I was expecting boredom and sighing throughout the mansion tour, but I forgot the wonder of children discovering something new. They had never toured an antebellum home. The ornate wallpaper and furnishings fascinated them, but the highlight was the study containing a gun once owned by Andrew Jackson, Jr (“Mommy, is that a REAL GUN? The real one they used a long time ago?”).

We walked out to the First Hermitage structure and explored the spring house, gardens, and slave cabins. Another highlight was finding a cotton boll in the hands-on cotton field. We ended our day with a walk through the museum portion of The Hermitage, where the kids were enthralled by the swords and artifacts as well as a strategic simulation of the Battle of New Orleans. We spent over two hours at The Hermitage that day, and my oldest son wanted to stay even longer (but the little one was worn out).

One of the most important parts of our Hermitage tour was the sobering opportunity it provided to discuss the brutality of slavery with my children. We talked about the choices we have in how we treat people, and how sometimes someone makes the wrong choice — even if they are a President of the United States. The Hermitage shares profiles of specific enslaved workers from Andrew Jackson’s time, and even more information is available on the website as they continue research into this neglected part of the past.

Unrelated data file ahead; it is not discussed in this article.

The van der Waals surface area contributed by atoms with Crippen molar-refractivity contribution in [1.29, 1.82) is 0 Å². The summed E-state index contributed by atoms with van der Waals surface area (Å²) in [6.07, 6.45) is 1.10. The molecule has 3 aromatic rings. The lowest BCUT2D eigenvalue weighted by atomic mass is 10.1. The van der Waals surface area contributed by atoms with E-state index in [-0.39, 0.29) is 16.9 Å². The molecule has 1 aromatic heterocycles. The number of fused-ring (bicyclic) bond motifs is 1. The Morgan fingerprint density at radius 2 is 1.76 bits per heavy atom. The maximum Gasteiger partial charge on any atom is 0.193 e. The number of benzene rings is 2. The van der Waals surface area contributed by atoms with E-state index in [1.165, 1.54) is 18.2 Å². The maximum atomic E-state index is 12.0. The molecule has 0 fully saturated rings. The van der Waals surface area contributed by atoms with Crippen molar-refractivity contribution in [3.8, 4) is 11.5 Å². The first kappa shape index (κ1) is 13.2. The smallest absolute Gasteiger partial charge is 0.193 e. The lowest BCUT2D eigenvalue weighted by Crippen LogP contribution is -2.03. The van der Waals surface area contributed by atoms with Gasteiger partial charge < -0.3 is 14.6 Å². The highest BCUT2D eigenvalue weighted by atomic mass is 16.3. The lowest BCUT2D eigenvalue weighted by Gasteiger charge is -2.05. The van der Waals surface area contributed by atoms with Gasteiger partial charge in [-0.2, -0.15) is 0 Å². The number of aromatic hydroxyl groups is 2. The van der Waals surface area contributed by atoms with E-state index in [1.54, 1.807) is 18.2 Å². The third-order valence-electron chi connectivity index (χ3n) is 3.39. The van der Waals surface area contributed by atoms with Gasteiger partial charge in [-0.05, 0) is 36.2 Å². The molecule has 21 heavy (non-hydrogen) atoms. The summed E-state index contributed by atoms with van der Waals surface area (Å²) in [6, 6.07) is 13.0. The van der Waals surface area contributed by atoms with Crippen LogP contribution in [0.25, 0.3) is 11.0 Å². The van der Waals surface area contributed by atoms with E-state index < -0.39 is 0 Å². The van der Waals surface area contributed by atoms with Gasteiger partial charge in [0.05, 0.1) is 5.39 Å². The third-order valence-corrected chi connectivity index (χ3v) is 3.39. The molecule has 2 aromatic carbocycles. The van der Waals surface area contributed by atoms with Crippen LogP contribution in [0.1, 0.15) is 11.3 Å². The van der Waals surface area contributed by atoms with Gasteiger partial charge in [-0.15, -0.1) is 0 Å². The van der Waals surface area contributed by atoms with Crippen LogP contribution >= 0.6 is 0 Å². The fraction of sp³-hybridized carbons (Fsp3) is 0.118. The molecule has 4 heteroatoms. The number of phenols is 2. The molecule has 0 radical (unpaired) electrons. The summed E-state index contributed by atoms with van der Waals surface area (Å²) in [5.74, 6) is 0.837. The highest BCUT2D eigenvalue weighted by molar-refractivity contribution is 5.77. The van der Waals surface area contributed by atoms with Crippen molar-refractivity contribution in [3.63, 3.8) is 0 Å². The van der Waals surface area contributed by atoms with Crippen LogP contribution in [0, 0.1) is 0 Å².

Han at the Hermitage

After a lovely first visit to The Hermitage, we made an extra trip to try the new multimedia tour option. I’m not sure I would recommend an upgrade to the multimedia device for most families, although it does provide interesting visuals and additional commentary. However, I’d say the multimedia tour is perfect for a reluctant preteen who is SO OVER a family trip. Get your teen or preteen the upgrade, and put them in charge of delivering supplementary info to the rest of the family. Everybody wins!

I’m so glad we added The Hermitage to our Nashville repertoire. Now that we’ve been once, I think we’ll go back occasionally for special events such as Spring Plowing and Planting and Fall Fest. If you are considering a trip to the Hermitage, I suggest making a day of it. Tour the house and gardens, then enjoy a nice picnic lunch before heading to the First Hermitage and Field Quarters. Families might want to consider the Family Pass option available for discounted admission. Nashville residents will find the yearly membership a great way to enjoy additional Hermitage attractions such as the Vintage Base Ball League and the War of 1812 Anniversary events.

For more information on visiting The Hermitage, plus educational resources, maps, and podcasts, visit TheHermitage.com.

I was provided with complimentary admission to The Hermitage for my family in exchange for a review. All opinions are my own. 

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The Legoland Experience